I most appreciated that this was not so much a history of battles and personalities, but more an anthropological survey of how our social, political and religious institutions evolved to what they are today. The information is valuable for understanding class structures, prejudices, and what we hold valuable.

What about Professor Philip Daileader’s performance did you like?

I first thought he did a decent job, considering it was a lecture. I've since listened to other Great Courses lectures and would rate him very highly, both in delivery and content. Looking forward to listening to his other courses.

Any additional comments?

I'm really looking forward to listening to other Great Courses lectures. My local library has a few on DVD. While the DVD format is nice because it provides maps and such, they are frequently damaged. For ease of listening, I prefer the audiobook downloads.

5 sur 6 personne(s) ont trouvé cet avis utile.

  • Global
    5 out of 5 stars
  • Performance
    5 out of 5 stars
  • Histoire
    5 out of 5 stars
  • Kristoffer
  • 10/02/2017

My favorite course bar none

I've listened to dozens of Great Courses lecture series and this one is the one I like the most of them all. Daileader is funny, varied, clear, memorable and detailed.

1 sur 1 personne(s) ont trouvé cet avis utile.

  • Global
    5 out of 5 stars
  • Performance
    5 out of 5 stars
  • Histoire
    5 out of 5 stars
  • Alexander Ulanov
  • 22/12/2015

Informative and entertaining

Any additional comments?

I was looking for the lectures that cover the high and late middle ages after finishing the course from Yell by Dr. Freedman which I enjoyed very much. Apparently, these lectures are as good. They are well-structured, informative, entertaining with a bit of humor and detailed. I wish I had the same experience in school.

1 sur 1 personne(s) ont trouvé cet avis utile.

  • Global
    5 out of 5 stars
  • Performance
    5 out of 5 stars
  • Histoire
    5 out of 5 stars
  • SAMA
  • 25/04/2014

Chivalry, Crusades and Cardinals, oh my!

The professor does a great job in bringing this era to life, exploring society high and low during this era, as well as developments in religious thought, education, and political thought.

Very deep, prepare to be blown away.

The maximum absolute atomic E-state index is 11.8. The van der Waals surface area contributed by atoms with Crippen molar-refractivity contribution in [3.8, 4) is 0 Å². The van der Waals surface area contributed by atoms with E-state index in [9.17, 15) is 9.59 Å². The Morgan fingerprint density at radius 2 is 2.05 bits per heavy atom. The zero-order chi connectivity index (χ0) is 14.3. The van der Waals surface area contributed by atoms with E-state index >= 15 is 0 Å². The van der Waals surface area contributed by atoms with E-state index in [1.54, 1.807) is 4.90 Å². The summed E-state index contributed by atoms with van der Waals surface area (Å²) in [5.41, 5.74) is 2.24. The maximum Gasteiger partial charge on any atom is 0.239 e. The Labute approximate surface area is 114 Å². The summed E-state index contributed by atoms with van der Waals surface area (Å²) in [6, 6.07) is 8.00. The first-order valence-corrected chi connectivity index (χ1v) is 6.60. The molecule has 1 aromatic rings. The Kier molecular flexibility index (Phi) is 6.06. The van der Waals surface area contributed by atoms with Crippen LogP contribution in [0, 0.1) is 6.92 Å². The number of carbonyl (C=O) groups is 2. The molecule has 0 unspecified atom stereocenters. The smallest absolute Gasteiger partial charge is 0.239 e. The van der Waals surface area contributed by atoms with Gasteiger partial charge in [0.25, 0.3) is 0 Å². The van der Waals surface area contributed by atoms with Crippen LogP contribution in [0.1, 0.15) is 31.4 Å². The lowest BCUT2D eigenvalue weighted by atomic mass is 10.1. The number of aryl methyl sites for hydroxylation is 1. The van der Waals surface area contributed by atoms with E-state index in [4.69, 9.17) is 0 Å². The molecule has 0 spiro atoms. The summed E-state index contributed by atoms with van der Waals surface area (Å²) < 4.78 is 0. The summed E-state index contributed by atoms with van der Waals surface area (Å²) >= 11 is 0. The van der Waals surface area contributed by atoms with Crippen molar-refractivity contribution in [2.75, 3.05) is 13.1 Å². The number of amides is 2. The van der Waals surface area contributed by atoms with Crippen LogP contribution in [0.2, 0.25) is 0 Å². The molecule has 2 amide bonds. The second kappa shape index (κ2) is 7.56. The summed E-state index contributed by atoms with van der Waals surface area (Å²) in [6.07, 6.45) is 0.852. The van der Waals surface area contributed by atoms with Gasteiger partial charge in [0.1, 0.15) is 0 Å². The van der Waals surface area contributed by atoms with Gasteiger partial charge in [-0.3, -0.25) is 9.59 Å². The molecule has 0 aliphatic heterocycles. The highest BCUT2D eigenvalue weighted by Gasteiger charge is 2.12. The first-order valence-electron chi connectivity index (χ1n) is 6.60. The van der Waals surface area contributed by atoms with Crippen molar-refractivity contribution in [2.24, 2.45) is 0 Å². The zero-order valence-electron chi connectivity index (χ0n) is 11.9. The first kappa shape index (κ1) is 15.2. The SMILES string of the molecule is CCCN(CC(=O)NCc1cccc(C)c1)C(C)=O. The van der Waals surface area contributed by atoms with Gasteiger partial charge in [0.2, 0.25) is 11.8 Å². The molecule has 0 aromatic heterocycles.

2 sur 3 personne(s) ont trouvé cet avis utile.

  • Global
    5 out of 5 stars
  • Performance
    5 out of 5 stars
  • Histoire
    5 out of 5 stars
  • D DeLyon
  • 13/04/2018

Excellent overview

Where does The High Middle Ages rank among all the audiobooks you’ve listened to so far?

One of the best historical audiobook classes

What other book might you compare The High Middle Ages to and why?

No other book quite in this category

What about Professor Philip Daileader Ph.D. Harvard University’s performance did you like?

A great combination of knowledge salted with humor and storytelling

Did you have an extreme reaction to this book? Did it make you laugh or cry?

No extreme reaction

Any additional comments?

None

  • Global
    5 out of 5 stars
  • Performance
    5 out of 5 stars
  • Histoire
    5 out of 5 stars
  • EmilyK
  • 08/04/2018

interesting topic and wonderful professor

Prof. Daileader is one of my favorites. This is the second of his three part treatment of the Middle Ages. The first one I liked better - more of a narrative history and helped me flesh out my understanding of the decline of Rome and what followed.

This one would be an excellent choice for someone who prefers social over narrative history. It also would be a good first introduction to the period.

If you are a history lover like me, just plan to listen to all of this professor's courses! Even my least favorite of his courses are a total pleasure to listen to. I was sorry to have this one end.

  • Global
    5 out of 5 stars
  • Performance
    5 out of 5 stars
  • Histoire
    5 out of 5 stars
  • Audrey A.
  • 12/02/2018

DAILEADER IS THE BEST 🏆🏆🏆🏆

I found Professor Daileader while watching History Channel's - the Dark Ages - video series. He is an excellent lecturer. I love his Early, High and Late Middle Ages Series.

Trier par :
  • Global
    4 out of 5 stars
  • Performance
    5 out of 5 stars
  • Histoire
    5 out of 5 stars
  • Christian Esch
  • 27/04/2017

Excellent overwiew, a bit anglo-centric

This is, as the name of the series implies, not a reading of a book, but part of a series of lectures on the Middle Ages. Prof. Daileader presents the history of the High Middle Ages from 1000 to 1300 in the best Oxbridge tradition, under a clear and well-thought program, with some tongue in cheek. I especially like hs concise overview about new developments in historical science.

This lecture's aim is to present an overview of the main historical developments, not to discuss every aspect in as much Detail as possible. Though it is an introduction lecture, I believe that some background about the epoche is necessary to thouroughly enjoy the lecture.

In contrast to the Early Middle Ages, which I found superb, I felt that this time, there was a little bit too much of a focus on the northwestern part of Europe. I missed some words about Spain, Eastern and Northern Europe as well as the Balkans and the relationshi with the Islamic world (expect for the Crusades). However, I can't really say which parts shuld have been taken out to leave room for these topics.